Q: We recently had the parquet wood floor in our dining room refinished but the cracks between the boards were never filled properly. Everything I use to fill these cracks comes loose. Is there anything I can use that will be permanent?
A: I don't know of anything. Since floor boards always "give" to some extent, hard fillers will crack out in time. Flexible fillers attract dirt and will often pull away from the boards.
Q: I recently pulled some growing ivy off the side of my house, which is covered with aluminum siding.The problem is that now there are marks where the ivy had originally attached itself to the siding. How can I remove these marks?
A: This question comes into my office frequently and, unfortunately, there is no easy answer. Whether the marks are left on brick, stucco, wood or - as in your case - aluminum siding, the only way I know to get the marks off is with mechnical abrasion; in other words, by scraping, sanding or similar means.
In your case this may also mean damaging the finish on your siding. I suggest you try to rub the spots off with a fine abrasive pad of the kind used on Teflon pots. This should get the marks off, but it may dull the finish. Wax will help restore the luster. If a coarser abrasive is required, you may be faced with a repaint job.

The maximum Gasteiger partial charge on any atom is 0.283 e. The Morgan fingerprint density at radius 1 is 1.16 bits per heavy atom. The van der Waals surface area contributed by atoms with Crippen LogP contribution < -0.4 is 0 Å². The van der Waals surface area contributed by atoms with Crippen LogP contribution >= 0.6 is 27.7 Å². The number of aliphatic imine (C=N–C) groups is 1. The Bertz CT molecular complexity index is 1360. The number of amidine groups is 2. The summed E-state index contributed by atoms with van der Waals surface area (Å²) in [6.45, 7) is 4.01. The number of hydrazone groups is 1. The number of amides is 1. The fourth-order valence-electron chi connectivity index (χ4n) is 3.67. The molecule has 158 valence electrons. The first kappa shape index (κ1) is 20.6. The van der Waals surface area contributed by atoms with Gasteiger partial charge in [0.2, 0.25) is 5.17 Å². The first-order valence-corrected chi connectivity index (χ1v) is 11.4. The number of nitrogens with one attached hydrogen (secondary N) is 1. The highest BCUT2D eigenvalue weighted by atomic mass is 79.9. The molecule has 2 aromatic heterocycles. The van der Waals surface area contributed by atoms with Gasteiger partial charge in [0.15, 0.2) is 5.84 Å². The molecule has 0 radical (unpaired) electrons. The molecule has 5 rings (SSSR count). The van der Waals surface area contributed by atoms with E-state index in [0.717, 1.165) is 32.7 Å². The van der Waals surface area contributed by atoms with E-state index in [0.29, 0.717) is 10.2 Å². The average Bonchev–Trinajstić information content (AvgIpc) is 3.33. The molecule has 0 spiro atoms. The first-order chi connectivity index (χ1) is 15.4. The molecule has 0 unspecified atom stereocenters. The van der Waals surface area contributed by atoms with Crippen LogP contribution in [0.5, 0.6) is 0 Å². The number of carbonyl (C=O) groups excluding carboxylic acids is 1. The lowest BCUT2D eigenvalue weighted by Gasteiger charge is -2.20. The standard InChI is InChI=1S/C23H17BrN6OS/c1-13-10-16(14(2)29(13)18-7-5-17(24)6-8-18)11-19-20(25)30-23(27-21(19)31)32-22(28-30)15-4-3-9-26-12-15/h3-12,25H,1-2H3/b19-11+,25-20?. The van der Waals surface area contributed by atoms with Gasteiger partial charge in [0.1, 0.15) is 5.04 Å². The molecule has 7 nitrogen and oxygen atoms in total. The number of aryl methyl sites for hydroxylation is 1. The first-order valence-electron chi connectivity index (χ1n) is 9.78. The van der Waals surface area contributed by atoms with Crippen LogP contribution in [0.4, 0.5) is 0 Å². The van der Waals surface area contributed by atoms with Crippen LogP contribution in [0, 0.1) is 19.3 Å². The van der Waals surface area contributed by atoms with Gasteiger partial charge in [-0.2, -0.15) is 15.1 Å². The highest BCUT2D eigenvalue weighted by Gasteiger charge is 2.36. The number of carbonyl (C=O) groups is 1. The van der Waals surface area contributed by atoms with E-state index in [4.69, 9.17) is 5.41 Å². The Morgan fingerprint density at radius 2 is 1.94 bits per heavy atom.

Q: The house we have just bought has a kitchen with pink Formica tile on the walls. I am not keen on having a pink kitchen and would like to change the color of the tiles without removing them. Any suggestions?
A: I'm not sure what you mean by Formica tiles, but I assume you mean the walls have some kind of plastic tile on them. In most cases these can be painted, but you will have to test first in one corner to make sure the paint won't react unfavorably with the particular type of plastic on the walls. I recommend washing the tiles thoroughly with strong detergent, then allow them to dry completely. If they are still glossy, dull the gloss by sanding lightly with fine-grit paper. Use a pigmented shellac-base primer and sealer for the first coat. Let this dry for about one hour and apply enamel in the color of your choice, using either high gloss or semigloss. CAPTION: Illustration, no caption, By Bethann Thornburgh for The Washington Post